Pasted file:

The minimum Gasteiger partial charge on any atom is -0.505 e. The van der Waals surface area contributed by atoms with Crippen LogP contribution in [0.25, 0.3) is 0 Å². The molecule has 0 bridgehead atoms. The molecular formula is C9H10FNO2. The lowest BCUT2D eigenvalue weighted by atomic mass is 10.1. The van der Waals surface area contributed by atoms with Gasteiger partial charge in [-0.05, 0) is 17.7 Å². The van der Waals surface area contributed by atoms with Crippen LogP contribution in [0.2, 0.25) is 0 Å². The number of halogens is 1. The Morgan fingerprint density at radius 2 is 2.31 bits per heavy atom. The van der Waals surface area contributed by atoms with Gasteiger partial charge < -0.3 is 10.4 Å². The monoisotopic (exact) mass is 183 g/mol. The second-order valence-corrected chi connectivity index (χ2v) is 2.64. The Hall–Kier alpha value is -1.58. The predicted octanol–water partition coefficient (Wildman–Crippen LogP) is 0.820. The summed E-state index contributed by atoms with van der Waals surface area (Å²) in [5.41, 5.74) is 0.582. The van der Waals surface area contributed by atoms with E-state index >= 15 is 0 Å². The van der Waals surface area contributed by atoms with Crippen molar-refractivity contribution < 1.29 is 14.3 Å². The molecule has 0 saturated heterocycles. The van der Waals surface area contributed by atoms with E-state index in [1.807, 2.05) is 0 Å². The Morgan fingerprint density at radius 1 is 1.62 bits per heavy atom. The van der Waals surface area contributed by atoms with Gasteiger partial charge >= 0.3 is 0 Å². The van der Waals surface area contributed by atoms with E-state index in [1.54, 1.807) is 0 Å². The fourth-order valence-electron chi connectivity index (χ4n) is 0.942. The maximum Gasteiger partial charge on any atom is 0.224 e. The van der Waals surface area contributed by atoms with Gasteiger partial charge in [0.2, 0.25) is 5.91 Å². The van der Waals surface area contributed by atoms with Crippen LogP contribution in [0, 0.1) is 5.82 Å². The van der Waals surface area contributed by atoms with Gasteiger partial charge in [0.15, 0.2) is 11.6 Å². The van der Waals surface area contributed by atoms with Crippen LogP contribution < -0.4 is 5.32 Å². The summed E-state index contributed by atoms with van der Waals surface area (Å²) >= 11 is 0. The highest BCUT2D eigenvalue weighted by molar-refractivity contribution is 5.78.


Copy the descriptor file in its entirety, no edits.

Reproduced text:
The minimum Gasteiger partial charge on any atom is -0.505 e. The van der Waals surface area contributed by atoms with Crippen LogP contribution in [0.25, 0.3) is 0 Å². The molecule has 0 bridgehead atoms. The molecular formula is C9H10FNO2. The lowest BCUT2D eigenvalue weighted by atomic mass is 10.1. The van der Waals surface area contributed by atoms with Gasteiger partial charge in [-0.05, 0) is 17.7 Å². The van der Waals surface area contributed by atoms with Crippen LogP contribution in [0.2, 0.25) is 0 Å². The number of halogens is 1. The Morgan fingerprint density at radius 2 is 2.31 bits per heavy atom. The van der Waals surface area contributed by atoms with Gasteiger partial charge < -0.3 is 10.4 Å². The monoisotopic (exact) mass is 183 g/mol. The second-order valence-corrected chi connectivity index (χ2v) is 2.64. The Hall–Kier alpha value is -1.58. The predicted octanol–water partition coefficient (Wildman–Crippen LogP) is 0.820. The summed E-state index contributed by atoms with van der Waals surface area (Å²) in [5.41, 5.74) is 0.582. The van der Waals surface area contributed by atoms with E-state index >= 15 is 0 Å². The van der Waals surface area contributed by atoms with Crippen molar-refractivity contribution < 1.29 is 14.3 Å². The molecule has 0 saturated heterocycles. The van der Waals surface area contributed by atoms with E-state index in [1.807, 2.05) is 0 Å². The Morgan fingerprint density at radius 1 is 1.62 bits per heavy atom. The van der Waals surface area contributed by atoms with Gasteiger partial charge >= 0.3 is 0 Å². The van der Waals surface area contributed by atoms with E-state index in [1.54, 1.807) is 0 Å². The fourth-order valence-electron chi connectivity index (χ4n) is 0.942. The maximum Gasteiger partial charge on any atom is 0.224 e. The van der Waals surface area contributed by atoms with Gasteiger partial charge in [0.2, 0.25) is 5.91 Å². The van der Waals surface area contributed by atoms with Crippen LogP contribution in [0, 0.1) is 5.82 Å². The van der Waals surface area contributed by atoms with Gasteiger partial charge in [0.15, 0.2) is 11.6 Å². The van der Waals surface area contributed by atoms with Crippen LogP contribution < -0.4 is 5.32 Å². The summed E-state index contributed by atoms with van der Waals surface area (Å²) >= 11 is 0. The highest BCUT2D eigenvalue weighted by molar-refractivity contribution is 5.78.